Sunday, June 28, 2009

No More Impunity!

Demand an Apology, Accountability, and Compensation for Three Canadians Targetted for Torture

As Canada Marks the United Nations International Day in Support of Victims of Torture June 26, Contact Prime Minister Stephen Harper, "Public Safety" Minister Peter Van Loan to Demand Canada End its Involvement in Torture (contact details below)


Three Canadians -- Abdullah Almalki, Ahmad El Maati, and Muayyed Nureddin -- were tortured overseas with the complicity of their own government. We are calling on the Government of Canada to issue an apology, provide compensation, ensure that all officials responsible are held accountable, take steps to eliminate false information about these men and their families from Canadian and international databases, and demand that the federal government issue a clear ministerial directive against torture and the use of information obtained from torture.

Abdullah Almalki, Ahmad El Maati, and Muayyed Nureddin are Canadian citizens who were targetted for torture by agencies of their own government.

All were falsely labelled as alleged threats to Canada's "national security," and all wound up in Syrian torture chambers (and, in one case, Egyptian torture chambers as well) where they were interrogated and tortured based on questions that came from Canada. A problematic secret federal review of their cases (The Iacobucci Inquiry, which unfortunately excluded the men, their lawyers, the press, and public from participating) nonetheless found that Canadian agencies were complicit in the men's overseas detention, interrogation, and torture.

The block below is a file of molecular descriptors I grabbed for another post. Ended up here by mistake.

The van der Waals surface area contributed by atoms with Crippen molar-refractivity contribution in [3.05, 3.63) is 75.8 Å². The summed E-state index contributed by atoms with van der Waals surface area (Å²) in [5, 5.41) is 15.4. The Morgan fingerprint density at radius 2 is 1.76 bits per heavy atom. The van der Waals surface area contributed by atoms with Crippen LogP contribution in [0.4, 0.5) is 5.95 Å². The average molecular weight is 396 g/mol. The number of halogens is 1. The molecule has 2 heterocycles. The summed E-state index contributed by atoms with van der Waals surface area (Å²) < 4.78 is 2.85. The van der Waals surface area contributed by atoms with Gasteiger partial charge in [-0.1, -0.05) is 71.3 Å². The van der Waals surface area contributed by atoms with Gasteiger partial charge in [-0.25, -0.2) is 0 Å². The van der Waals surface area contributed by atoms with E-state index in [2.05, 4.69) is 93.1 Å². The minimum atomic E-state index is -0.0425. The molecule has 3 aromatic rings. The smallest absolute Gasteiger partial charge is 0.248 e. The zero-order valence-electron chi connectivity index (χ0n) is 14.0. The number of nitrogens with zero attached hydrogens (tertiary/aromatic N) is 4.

Last week the Standing Committee on Public Safety and National Security of the House of Commons called for an immediate apology for all thee men, along with compensation "for the suffering they endured and the difficulties they encountered." The committee released a report that also called on the federal government to "do everything necessary to correct misinformation that may exist in records administered by national security agencies in Canada or abroad with respect to" the three men and their family members.
(full report: )

Importantly, the Committee called on "the Government of Canada issue a clear ministerial directive against torture and the use of information obtained from torture for all departments and agencies responsible for national security. The ministerial directive must clearly state that the exchange of information with countries is prohibited when there is a credible risk that it could lead, or contribute, to the use of torture."